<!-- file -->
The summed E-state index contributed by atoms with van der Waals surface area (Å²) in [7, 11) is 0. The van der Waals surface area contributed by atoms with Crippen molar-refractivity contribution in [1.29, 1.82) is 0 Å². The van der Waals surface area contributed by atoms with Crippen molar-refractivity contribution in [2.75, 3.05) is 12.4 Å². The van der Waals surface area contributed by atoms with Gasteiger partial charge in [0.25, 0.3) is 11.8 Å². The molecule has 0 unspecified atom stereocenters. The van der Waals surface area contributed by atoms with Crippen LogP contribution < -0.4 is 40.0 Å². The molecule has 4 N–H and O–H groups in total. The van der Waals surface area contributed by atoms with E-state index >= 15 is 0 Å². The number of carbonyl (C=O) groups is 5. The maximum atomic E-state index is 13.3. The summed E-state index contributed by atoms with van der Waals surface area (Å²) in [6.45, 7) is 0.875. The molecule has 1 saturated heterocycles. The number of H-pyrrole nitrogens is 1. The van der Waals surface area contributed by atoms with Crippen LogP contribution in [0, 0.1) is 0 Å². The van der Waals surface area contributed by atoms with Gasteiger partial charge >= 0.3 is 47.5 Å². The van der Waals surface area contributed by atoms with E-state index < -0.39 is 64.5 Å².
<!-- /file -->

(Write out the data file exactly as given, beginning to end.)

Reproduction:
The summed E-state index contributed by atoms with van der Waals surface area (Å²) in [7, 11) is 0. The van der Waals surface area contributed by atoms with Crippen molar-refractivity contribution in [1.29, 1.82) is 0 Å². The van der Waals surface area contributed by atoms with Crippen molar-refractivity contribution in [2.75, 3.05) is 12.4 Å². The van der Waals surface area contributed by atoms with Gasteiger partial charge in [0.25, 0.3) is 11.8 Å². The molecule has 0 unspecified atom stereocenters. The van der Waals surface area contributed by atoms with Crippen LogP contribution < -0.4 is 40.0 Å². The molecule has 4 N–H and O–H groups in total. The van der Waals surface area contributed by atoms with E-state index >= 15 is 0 Å². The number of carbonyl (C=O) groups is 5. The maximum atomic E-state index is 13.3. The summed E-state index contributed by atoms with van der Waals surface area (Å²) in [6.45, 7) is 0.875. The molecule has 1 saturated heterocycles. The number of H-pyrrole nitrogens is 1. The van der Waals surface area contributed by atoms with Crippen LogP contribution in [0, 0.1) is 0 Å². The van der Waals surface area contributed by atoms with Gasteiger partial charge >= 0.3 is 47.5 Å². The van der Waals surface area contributed by atoms with E-state index < -0.39 is 64.5 Å².